Human Rights Watch has documented at least 35 journalists in Kashmir who faced police interrogation, raids, threats, physical assault, or fabricated criminal cases just for trying to do their job reporting the news. These abuses in Kashmir matter because they’re not happening in a vacuum. What happens in Kashmir and in India more generally should matter to all of us. The UN Special Rapporteur on Freedom of Expression and the UN Working Group on Arbitrary Detention both expressed concerns about these attacks on journalists and noted that they seem to be part of a broader pattern. That, and I’m quoting may ultimately deter other journalists and civil society more broadly from reporting on issues of public interest and human rights in the region.

In other words, the impact is felt not just by journalists themselves in Kashmir, but by everyone in the region, and, I would argue, everyone in India who will suffer without the accountability of a free and independent press.

More broadly speaking, these abuses are part of a worrying trend towards authoritarianism and disregard of universal human rights protections around the world. I’m a firm believer in calling out abuses no matter where they occur and no matter who commits them. And at this point, let me just say this is something I do in terms of our own country, and I’ve been doing it for years. So almost 20 years ago, I led an effort at the AFLCIO, our national umbrella group of unions in the United States, to point out that the United States is not in compliance with fundamental human rights norms, the norms of the International Labor Organization when it comes to freedom of association at work, the freedom of Americans to form unions and bargain collectively. And friends, we’re still not in compliance. And look at the attacks on LGBTQ plus people on trans kids in particular going on in our country right now. So we’ve got to be honest about the rights of everyone everywhere. That’s why we must insist on shining a spotlight on abuses in Kashmir. And I’m grateful to the Indian American Muslim Council that you’re doing this event today, that you’re giving members of Congress the opportunity to speak out against these human rights violations.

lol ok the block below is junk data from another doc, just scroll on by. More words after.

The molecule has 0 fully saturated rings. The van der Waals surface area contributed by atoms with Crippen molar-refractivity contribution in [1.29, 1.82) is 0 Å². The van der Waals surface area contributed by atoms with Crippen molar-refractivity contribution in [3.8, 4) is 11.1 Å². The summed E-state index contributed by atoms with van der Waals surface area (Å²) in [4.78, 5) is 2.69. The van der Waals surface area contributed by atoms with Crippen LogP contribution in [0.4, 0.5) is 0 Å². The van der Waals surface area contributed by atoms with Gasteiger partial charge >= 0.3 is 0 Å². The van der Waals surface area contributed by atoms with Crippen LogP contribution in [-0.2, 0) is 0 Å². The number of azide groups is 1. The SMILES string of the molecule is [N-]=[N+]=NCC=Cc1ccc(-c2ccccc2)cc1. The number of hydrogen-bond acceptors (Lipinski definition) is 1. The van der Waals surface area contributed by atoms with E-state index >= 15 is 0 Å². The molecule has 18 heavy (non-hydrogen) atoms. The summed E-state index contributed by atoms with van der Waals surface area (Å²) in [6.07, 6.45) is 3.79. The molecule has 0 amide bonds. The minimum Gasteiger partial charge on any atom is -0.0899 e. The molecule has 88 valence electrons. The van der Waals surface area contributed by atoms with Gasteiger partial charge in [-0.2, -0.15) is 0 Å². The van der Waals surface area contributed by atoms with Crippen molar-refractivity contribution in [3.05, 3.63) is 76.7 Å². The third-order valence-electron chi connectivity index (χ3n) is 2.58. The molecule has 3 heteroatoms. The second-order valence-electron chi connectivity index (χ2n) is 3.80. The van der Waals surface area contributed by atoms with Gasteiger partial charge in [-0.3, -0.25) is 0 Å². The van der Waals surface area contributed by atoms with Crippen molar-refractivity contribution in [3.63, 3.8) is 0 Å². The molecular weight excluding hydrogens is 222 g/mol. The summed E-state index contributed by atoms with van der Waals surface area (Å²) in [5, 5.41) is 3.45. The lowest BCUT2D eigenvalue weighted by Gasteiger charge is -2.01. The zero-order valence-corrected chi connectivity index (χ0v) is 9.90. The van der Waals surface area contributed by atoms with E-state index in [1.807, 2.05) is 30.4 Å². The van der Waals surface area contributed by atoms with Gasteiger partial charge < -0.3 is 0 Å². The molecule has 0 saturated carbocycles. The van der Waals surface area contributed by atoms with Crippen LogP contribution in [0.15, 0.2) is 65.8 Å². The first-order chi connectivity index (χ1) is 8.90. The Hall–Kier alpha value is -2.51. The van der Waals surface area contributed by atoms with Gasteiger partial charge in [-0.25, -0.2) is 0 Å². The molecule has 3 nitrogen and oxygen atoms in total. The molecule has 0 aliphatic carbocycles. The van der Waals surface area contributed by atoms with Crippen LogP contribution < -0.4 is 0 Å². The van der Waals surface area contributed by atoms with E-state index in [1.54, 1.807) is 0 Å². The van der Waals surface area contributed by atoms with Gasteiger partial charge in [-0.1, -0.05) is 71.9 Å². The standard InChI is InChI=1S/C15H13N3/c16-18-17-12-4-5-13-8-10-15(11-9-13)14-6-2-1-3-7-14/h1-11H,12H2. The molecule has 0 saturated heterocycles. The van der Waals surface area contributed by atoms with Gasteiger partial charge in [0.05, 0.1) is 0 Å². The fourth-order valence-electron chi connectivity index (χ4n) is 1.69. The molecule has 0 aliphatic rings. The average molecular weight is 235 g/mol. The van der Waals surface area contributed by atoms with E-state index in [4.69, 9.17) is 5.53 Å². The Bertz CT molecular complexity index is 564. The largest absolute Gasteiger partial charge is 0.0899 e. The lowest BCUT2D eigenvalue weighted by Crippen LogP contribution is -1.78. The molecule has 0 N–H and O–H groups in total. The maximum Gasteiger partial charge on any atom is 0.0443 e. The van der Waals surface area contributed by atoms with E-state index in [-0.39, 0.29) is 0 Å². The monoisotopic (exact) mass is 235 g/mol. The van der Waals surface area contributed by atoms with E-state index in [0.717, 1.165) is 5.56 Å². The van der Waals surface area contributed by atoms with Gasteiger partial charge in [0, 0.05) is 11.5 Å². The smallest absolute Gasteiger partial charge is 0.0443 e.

And for all of your work as a member of the House Foreign Affairs Committee and as the vice chair of its Subcommittee on Asia, the Pacific, Central Asia, and Non Proliferation, I remain committed to speaking up for democracy, tolerance, and pluralism in my beloved India and to calling out abuses in Kashmir and elsewhere throughout India, the subcontinent, all of Asia, and the whole world. The State Department’s human rights reports, which I cited earlier, must also play a role in every meeting with Indian counterparts. US officials can use this report to raise human rights concerns and make clear that the United States cares about what happens in Kashmir and that we expect better of democracies like India, which is a shining light for the whole world. It’s through consistent messaging, constantly raising concerns about human rights, and speaking with one voice as the United States of America that we can have the biggest impact. It’s what I’m here to do today.

It’s what I’m in Congress to do and I’m hopeful that our voices will help make this clear to officials in India. Thanks again for asking me to join you and thank you so much for all the hard work you’re doing to raise awareness of these issues. Take care.